Link to home

Role of type IV pili in biofilm formation and virulence of Xylophilus ampelinus

Yolanda Petersen: Agricultural Research Council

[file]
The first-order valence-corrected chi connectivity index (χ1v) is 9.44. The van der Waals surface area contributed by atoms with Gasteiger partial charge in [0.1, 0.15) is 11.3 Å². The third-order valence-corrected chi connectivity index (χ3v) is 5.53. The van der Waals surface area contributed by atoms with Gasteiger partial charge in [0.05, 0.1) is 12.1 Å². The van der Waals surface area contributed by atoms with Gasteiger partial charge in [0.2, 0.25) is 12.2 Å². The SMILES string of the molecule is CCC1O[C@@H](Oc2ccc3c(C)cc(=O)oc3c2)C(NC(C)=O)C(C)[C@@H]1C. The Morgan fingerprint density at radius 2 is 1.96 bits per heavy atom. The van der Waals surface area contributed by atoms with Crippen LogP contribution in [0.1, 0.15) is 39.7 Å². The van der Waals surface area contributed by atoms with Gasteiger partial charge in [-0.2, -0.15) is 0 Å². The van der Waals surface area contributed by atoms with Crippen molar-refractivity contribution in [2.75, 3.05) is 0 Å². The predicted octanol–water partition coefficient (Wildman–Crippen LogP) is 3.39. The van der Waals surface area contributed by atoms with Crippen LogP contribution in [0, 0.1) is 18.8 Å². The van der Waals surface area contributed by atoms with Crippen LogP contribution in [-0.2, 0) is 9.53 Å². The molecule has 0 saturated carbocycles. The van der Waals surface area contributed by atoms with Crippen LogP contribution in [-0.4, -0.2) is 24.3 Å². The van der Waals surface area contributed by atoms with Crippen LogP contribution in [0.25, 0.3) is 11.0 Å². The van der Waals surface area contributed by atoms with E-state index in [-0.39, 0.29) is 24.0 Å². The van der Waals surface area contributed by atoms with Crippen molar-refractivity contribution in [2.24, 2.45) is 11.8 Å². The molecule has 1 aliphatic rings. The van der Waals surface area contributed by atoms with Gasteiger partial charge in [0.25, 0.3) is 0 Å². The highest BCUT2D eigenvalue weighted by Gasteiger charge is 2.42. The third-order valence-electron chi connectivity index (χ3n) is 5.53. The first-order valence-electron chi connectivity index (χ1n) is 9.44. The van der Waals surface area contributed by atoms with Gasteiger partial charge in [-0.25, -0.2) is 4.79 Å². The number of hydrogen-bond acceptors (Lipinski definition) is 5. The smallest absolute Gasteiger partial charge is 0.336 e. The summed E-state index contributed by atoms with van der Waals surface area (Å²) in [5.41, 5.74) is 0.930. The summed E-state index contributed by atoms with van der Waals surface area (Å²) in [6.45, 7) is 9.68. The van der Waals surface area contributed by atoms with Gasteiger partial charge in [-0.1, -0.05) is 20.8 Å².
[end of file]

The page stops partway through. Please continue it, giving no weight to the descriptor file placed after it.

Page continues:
<div>Grapevine bacterial blight and necrosis caused by the bacterium<em> Xylophilus ampelinus</em>, has been a problem in South African vineyards for many decades. The disease reduces productivity and shortens the lifespan of infected vines. Although type IV pili (T4P) have been shown to be important in attachment, motility and biofilm formation for several plant and animal pathogens, this has not yet been explored for <em>X. ampelinus</em>. Therefore, we undertook a preliminary study to evaluate the importance of <em>X. ampelinus</em> T4P in virulence on grapevine. The study was conducted utilizing two mutants from a transposon mutant library with insertions in the genes, <em>pilY1</em> and <em>pilQ</em>. The presence of a single <em>pilY1</em> homolog in the <em>X. ampelinus</em> genome was confirmed. <em>In vitro </em>biofilm formation on glass surfaces as well as twitching motility on 1% agar plates was impaired in both mutants. Assessment of virulence susceptible grapevine cultivar, Redglobe, showed that although the rate of symptom development and disease severity for the <em>pilQ</em> mutant was comparable to the wild type, plants inoculated with the <em>pilY1</em> mutant developed symptoms faster than the wild type. However, symptom expression three months post-inoculation was comparable to the wild type. Both mutants were able to migrate up- and downstream from the point of inoculation on the shoots. Results from the <em>in vitro</em> assays confirmed the role of T4P in biofilm formation on abiotic surfaces and twitching motility. The <em>in planta</em> results, however, are contrary to those for vascular plant pathogens <em>Xylella fastidiosa</em> and <em>Acidovorax citrulli</em>. Further examination of the role of T4P in the <em>in planta</em> biofilm formation is currently under way.</div>